April 26, 2015
Today, in the Centenary of Gallipoli landing, let’s remember the names of Russian born Anzacs who took part in this historic event.
- Alexander Arn, Thomas Baer, and Robert Mayer (1st Battalion)
- Julays Beern, Adolf Eckland, and Arnold Sander (3rd Battalion)
- Abraham Levene, Alfred Markowicz, Erwin Rosberg, Nicholas Sindeeff, and Frederick Turner (4th Battalion)
- George Ball (7th Battalion)
- August Arreta, John Hendrickson, Karl Ljung, Albert Lukander, Alexander Sast, Charles Zander (10th Battalion)
- Alexander Hiltunen, and Edward Watson (12th Battalion)
- Martin Antin, Schija Fels, Martin Hamman, Fritz Zeeman (13th Battalion)
- Paul Zenewich and Thomas Lind (15th Battalion)
- Marian Pshevolodsky, Charles Cepkouski, Rudolph Mahlit, Eliazar Margolin, Charles Reppe, Kazis Walinkevic (16th Battalion)
- George Kamishansky and Francis Dyson (Artillery brigades)
- Sidney Luck (1st Hospital)
- Charles Haroldson (Service Corps)
Antti Kujala (he served as Thomas Lind), a fisherman from Vyborg, was killed during the landing, while Arn, Baer, Beern, Ball, Lukander, and Hiltunen were wounded.
April 24, 2015
Victor Romul Sylvester Vort-Ronald
- Victor Romul Sylvester Vort-Ronald is a bit of a mystery man. He stated he was born in St Petersburg, but sometimes referred to other places in France. He also stated that his father was Scottish, and his mother French. He, nevertheless, served in the Russo-Japanese war. He also claimed to have a good university education with subjects studied including commerce, political economy, history and philology. He probably came to South Australia from the Far East not long before his enlistment in the AIF. He stated his occupation as ‘formerly interpreter’ and a clerk with accounting experience.
- While still in the depot he married an Australian girl, Hilda Hoskins, their son Eugene Romul was born when Victor was already with the army in Britain. Originally he was in the 10th Battalion, but in London he was transferred to the AIF pay corps section. In 1918 he was returned to Australia suffering from fibrosis of lungs.
- After the war he worked for Broken Hill Smelters as Stores Accounting Officer for a while, and his second son Ron was born in 1919. In 1920 he joined no. 1 Flying Training School of Australian Air Force in Laverton, Victoria on an administrative position. He was discharged a year later due to medical problems. He found employment as a storekeeper with the Irrigation Department in Barmera in South Australia. In 1927 he suicided by drowning. His both sons fought for Australia in WWII.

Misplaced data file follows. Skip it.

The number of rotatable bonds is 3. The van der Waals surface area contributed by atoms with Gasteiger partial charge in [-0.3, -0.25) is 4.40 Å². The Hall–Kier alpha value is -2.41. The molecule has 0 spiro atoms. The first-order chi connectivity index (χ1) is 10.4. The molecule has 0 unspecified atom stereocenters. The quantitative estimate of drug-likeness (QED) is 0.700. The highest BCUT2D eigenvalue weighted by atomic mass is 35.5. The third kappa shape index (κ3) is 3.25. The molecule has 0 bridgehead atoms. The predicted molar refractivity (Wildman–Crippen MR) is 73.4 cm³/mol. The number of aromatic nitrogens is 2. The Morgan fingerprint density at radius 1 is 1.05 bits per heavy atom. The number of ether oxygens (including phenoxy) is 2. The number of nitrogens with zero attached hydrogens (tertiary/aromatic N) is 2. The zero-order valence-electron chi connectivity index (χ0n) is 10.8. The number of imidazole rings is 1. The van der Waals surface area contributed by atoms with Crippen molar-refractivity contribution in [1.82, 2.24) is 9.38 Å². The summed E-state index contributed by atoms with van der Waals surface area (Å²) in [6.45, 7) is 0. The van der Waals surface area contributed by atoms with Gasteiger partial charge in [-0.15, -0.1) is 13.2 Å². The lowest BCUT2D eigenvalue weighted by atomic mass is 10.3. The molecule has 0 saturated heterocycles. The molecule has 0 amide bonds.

- Constantine Pinkevitch, a Ukrainian from Kiev area, came to Brisbane from Harbin in 1911 and worked in Mount Morgan.
- Enlisting in the AIF, he was allocated to Field Ambulance and served at Gallipoli and on the Western Front, occasionally being detached to work as a cook.
- After the war he returned to Mount Morgan and married an Australian girl, Ellen Reynolds; they later moved to Newcastle where Pinkevitch worked as a turner and mechanic in the Railway workshops. Their two sons served in the 2nd AIF in WWII.
April 11, 2015
- George Plotnikoff from Ekaterinburg in the Ural Mountains was a civil engineer. By the time he landed in Brisbane in 1913 he was a widower approaching to his forty. In Australia he had to work as a labourer.
- When war broke out he enlisted in the AIF and served at Gallipoli and on the Western Front where he was in July 1916 he was wounded in face and left thigh at Pozieres. After recovering in British hospital he was employed by the Russian Government Committee in London. But after the Russian revolution he made his way to Vladivostok and from there returned to Australia in March 1918. He immediately reenlisted in the AIF and returned to the Western Front. But, as his sight became failing he was repatriated to Australia and discharged.
- He had a hard time, being unable to find engineering job and being unfit to work as a labourer. In 1923 he returned to Russia and disappears from the documents.
- Vasily Boltinkof, an engine fitter, came from the village of Boguchar near Voronezh in Central Russia. In 1912 he boarded a ship in India together with Jackow Petroff and landed in Fremantle. They worked together in Holyoake district, but then Boltinkof moved to Sydney and Melbourne.
- His service in the AIF was not long: he was discharged six weeks after entering with a note ‘to rejoin his regiment in Voronezh’.
- He disappears from the records after that.
Arthur Florentin Carlsson
- Arthur Florentin Carlsson from the Kimito in Abo area in Finland came to Australia in 1907 and worked as a labourer and a miner in Gippsland, King Island and in Derby in Tasmania.
- He was the first Russian subject to enlist in the AIF in Tasmania. He served with the 7th Field Ambulance in Gallipoli and on the Western Front. In July 1916, in the battle for Pozieres, he received a gunshot wound to the forehead and shell shock and was invalided to Australia.
- After the war he lived in Derby with his wife.
- Frank Novotny was a Bohemian from Prague, which was within the Austro-Hungarian Empire at the time. He came to Australia in 1911 and lived in Sydney working as a tailor.
- In 1915 he enlisted in the AIF as a Russian Pole from Warsaw. While training in the camp, he wrote a letter to the military authorities, admitting that he was a Bohemian, rather than Russian, and asking to allow him to serve in the AIF, as, he argued, ‘we, Bohemians, are the bitter enemies of Germans’. Nevertheless he was discharged as an enemy subject.